WWW Wednesday 10-30-2013

WWW Wednesday. This meme is from shouldbereading.


Recent reads:

Medair (duology) by Andrea Höst.

This is a reread. The first time through I whizzed so fast to see what happened, I knew I was going to be coming back more slowly. As often happens with this author, knowing what is to come gives the story a new perspective.

Andrea K. Höst ‘s work invariably starts with a lone female protagonist flung into an interesting situation. This is one of my favorite story tropes.Both the character and the world building grabbed me right from the start. Medair is a Herald who rode off to save the world, found the means, lay down to take a nap, and woke up to discover that the war she was trying to end had been lost half a millennium ago. She’s practical, wistful, insightful, stubborn, independent, starved for love, and determined to do the right thing. If she can figure out what that is. (Rest of review)

Natural Selection, by Melinda Lo.

This novella fits between Adaptation and Inheritance (which I have not yet read), giving us Amber as a first person narrator. Readers who haven’t tried the first book would not be confused, but certain discoveries would be spoiled.

It’s a tightly written story, the structure underscoring Amber’s dual nature, as a supposed human from Earth, and as an Imrian. The story steps between Amber’s preparation for, and her undergoing, the every-fifteen-years ritual expected of her people, while she reflects on her experiences the previous summer. Amber comes to terms with several important realizations, making a friend as she does. I really enjoyed it.

Impulse (Jumper 3) by Steven Gould

I loved Jumper the book. I liked its YA sensibility while still being a read for adults. It has been my go-to book when people ask what I think New Adult is, even though it came out before the Potter generation was reading. (Assuming that the New Adult sub genre was invented for the Harry Potter readers who wanted f or sf fixes a step up from school stories, with younger protagonists entering the adult world.)

Impulse returns to that sensibility with Cent, the smart sixteen-year-old daughter of Davy and Millie. She’s been raised completely off-grid as she travels all over the world with her teleporting parents. She has everything a kid could want . . . except friends. She wants to go to high school. And when she figures out how to jump, or teleport, her parents come to the same realization that all parents must: their child is not only ready to venture into the world, she is capable of it. (Rest of review)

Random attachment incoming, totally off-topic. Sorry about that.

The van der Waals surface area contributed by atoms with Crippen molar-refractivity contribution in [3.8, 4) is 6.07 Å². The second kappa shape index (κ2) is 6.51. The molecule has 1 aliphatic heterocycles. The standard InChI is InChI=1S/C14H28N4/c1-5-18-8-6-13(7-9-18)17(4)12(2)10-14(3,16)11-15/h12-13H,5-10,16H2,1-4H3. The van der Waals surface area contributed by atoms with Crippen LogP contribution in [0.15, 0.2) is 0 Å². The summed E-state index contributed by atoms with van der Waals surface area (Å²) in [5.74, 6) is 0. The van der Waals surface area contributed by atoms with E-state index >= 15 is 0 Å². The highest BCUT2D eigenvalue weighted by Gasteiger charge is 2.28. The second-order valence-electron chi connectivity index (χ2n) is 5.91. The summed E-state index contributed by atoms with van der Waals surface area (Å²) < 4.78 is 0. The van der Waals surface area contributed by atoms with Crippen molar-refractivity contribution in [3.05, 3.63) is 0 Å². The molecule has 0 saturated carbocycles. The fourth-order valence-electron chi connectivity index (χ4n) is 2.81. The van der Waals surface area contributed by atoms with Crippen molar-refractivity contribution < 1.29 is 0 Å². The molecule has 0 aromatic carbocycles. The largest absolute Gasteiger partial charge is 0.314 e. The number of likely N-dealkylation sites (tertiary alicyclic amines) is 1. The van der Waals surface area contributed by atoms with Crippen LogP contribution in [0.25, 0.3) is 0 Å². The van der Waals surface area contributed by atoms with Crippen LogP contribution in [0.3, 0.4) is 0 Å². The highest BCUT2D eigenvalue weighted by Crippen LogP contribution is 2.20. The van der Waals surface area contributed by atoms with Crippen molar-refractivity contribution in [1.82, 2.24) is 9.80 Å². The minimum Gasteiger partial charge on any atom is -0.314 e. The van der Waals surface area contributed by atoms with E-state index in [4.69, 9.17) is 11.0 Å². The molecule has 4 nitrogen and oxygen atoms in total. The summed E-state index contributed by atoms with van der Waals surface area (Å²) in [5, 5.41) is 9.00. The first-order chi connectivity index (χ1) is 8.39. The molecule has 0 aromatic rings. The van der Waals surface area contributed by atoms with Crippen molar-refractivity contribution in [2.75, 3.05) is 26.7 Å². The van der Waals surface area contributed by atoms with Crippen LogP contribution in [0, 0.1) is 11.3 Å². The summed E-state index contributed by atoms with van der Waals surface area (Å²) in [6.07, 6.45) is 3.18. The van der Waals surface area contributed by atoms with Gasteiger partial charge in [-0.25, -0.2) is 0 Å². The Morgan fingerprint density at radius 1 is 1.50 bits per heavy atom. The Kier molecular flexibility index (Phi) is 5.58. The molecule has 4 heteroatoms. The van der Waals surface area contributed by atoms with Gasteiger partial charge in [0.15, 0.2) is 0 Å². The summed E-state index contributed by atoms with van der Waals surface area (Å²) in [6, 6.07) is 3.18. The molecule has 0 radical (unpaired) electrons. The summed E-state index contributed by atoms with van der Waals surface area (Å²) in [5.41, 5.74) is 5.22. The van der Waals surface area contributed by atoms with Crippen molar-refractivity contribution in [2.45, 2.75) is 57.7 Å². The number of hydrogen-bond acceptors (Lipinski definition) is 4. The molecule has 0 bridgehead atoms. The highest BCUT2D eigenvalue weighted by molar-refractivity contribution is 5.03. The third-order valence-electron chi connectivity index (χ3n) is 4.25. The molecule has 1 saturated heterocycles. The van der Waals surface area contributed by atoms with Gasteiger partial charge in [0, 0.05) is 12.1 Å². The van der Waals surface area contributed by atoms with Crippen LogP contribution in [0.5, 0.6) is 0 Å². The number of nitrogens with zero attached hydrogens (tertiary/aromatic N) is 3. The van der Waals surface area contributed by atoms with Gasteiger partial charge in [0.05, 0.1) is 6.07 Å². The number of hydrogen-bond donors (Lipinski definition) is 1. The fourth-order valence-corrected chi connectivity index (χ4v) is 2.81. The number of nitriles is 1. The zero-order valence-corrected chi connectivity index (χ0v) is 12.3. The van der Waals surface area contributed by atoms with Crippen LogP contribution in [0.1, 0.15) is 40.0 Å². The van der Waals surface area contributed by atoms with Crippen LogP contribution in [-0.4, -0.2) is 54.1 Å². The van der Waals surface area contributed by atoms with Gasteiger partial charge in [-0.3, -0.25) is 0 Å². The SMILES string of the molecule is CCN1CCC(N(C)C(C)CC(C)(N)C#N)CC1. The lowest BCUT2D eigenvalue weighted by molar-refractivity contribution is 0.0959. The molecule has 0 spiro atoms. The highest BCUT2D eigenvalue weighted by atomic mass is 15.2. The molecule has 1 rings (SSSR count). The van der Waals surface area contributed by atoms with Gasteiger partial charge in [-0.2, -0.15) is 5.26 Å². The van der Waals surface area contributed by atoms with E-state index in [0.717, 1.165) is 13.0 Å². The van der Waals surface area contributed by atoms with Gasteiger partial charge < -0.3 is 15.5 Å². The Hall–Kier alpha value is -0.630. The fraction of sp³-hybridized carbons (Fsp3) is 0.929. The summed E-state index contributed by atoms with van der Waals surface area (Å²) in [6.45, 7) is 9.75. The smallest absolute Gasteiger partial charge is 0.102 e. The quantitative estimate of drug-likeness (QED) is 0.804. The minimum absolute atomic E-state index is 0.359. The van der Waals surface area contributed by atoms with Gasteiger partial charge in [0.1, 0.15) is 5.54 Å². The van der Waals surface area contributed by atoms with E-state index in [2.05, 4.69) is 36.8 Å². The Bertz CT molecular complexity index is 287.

Tiernay West, Professional Adventurer, by Janni Lee Simner

I test-drove this title, and its previous title–The Secret of the Three Treasures, a killingly bland title imposed by the publisher–on several classes of fourth and fifth graders, and in both cases, every single hand shot sky high when I gave them the author’s preferred title: Tiernay West, Professional Adventurer. (About the first choice, one boy muttered, “It better be real treasures, and not some book about three things you have to learn.” When I later read the book to the class, they discovered quite happily that there were really are three treasures!)

Tiernay is the heroine—she prefers her dad’s last name, West, because he travels all over the world writing adventure stories about a cool heroine. Tiernay indulges in Walter-Mitty-like internal adventures while practicing at adventure until she can get into a real one, but unlike Mitty, who was too afraid to stand up for himself, Tiernay has the courage of her convictions. And so she does her very best to become an adventurer, despite her mom really wanting her to settle down and be a practical schoolgirl.

Like when Mom takes Tiernay out to dinner with her friend Greg and his son Kevin, Tiernay orders squid and snails, because she figures an adventurer has to get used to eating anything.  Tiernay soon gets her tip-off to adventure, and she is no slouch about seeking more clues and doing her detective work in spite of snippy school-girls with their secret clubs, neighborhood bullies, and her exasperated, practical mom. The voice is wonderful–I was laughing out loud, even when (as an adult reader) I was fairly sure where the story was going.  Tiernay, like Harriet the Spy many years ago, is true to herself: what she is inside, she is outside. Her reactions, her grit, and how her tale is narrated, make this one a must for any kid, or kid at heart, who always wanted to have adventures.